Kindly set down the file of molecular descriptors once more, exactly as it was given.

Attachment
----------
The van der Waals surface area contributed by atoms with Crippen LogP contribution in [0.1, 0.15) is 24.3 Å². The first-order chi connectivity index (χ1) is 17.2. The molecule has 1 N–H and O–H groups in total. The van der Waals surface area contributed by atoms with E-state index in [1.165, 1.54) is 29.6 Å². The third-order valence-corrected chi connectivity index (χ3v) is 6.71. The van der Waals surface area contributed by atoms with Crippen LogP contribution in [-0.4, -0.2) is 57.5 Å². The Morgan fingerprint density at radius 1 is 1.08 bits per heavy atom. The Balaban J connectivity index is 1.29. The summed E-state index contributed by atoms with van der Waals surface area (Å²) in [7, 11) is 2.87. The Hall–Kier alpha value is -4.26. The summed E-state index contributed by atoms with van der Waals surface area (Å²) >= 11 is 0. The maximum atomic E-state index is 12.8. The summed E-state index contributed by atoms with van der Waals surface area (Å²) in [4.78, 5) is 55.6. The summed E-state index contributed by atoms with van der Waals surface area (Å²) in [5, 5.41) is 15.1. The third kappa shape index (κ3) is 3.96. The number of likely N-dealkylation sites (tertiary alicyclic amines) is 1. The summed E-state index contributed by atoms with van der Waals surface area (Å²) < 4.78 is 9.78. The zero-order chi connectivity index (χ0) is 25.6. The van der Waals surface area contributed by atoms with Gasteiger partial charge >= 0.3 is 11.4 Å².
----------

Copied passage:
The van der Waals surface area contributed by atoms with Crippen LogP contribution in [0.1, 0.15) is 24.3 Å². The first-order chi connectivity index (χ1) is 17.2. The molecule has 1 N–H and O–H groups in total. The van der Waals surface area contributed by atoms with E-state index in [1.165, 1.54) is 29.6 Å². The third-order valence-corrected chi connectivity index (χ3v) is 6.71. The van der Waals surface area contributed by atoms with Crippen LogP contribution in [-0.4, -0.2) is 57.5 Å². The Morgan fingerprint density at radius 1 is 1.08 bits per heavy atom. The Balaban J connectivity index is 1.29. The summed E-state index contributed by atoms with van der Waals surface area (Å²) in [7, 11) is 2.87. The Hall–Kier alpha value is -4.26. The summed E-state index contributed by atoms with van der Waals surface area (Å²) >= 11 is 0. The maximum atomic E-state index is 12.8. The summed E-state index contributed by atoms with van der Waals surface area (Å²) in [4.78, 5) is 55.6. The summed E-state index contributed by atoms with van der Waals surface area (Å²) in [5, 5.41) is 15.1. The third kappa shape index (κ3) is 3.96. The number of likely N-dealkylation sites (tertiary alicyclic amines) is 1. The summed E-state index contributed by atoms with van der Waals surface area (Å²) < 4.78 is 9.78. The zero-order chi connectivity index (χ0) is 25.6. The van der Waals surface area contributed by atoms with Gasteiger partial charge >= 0.3 is 11.4 Å².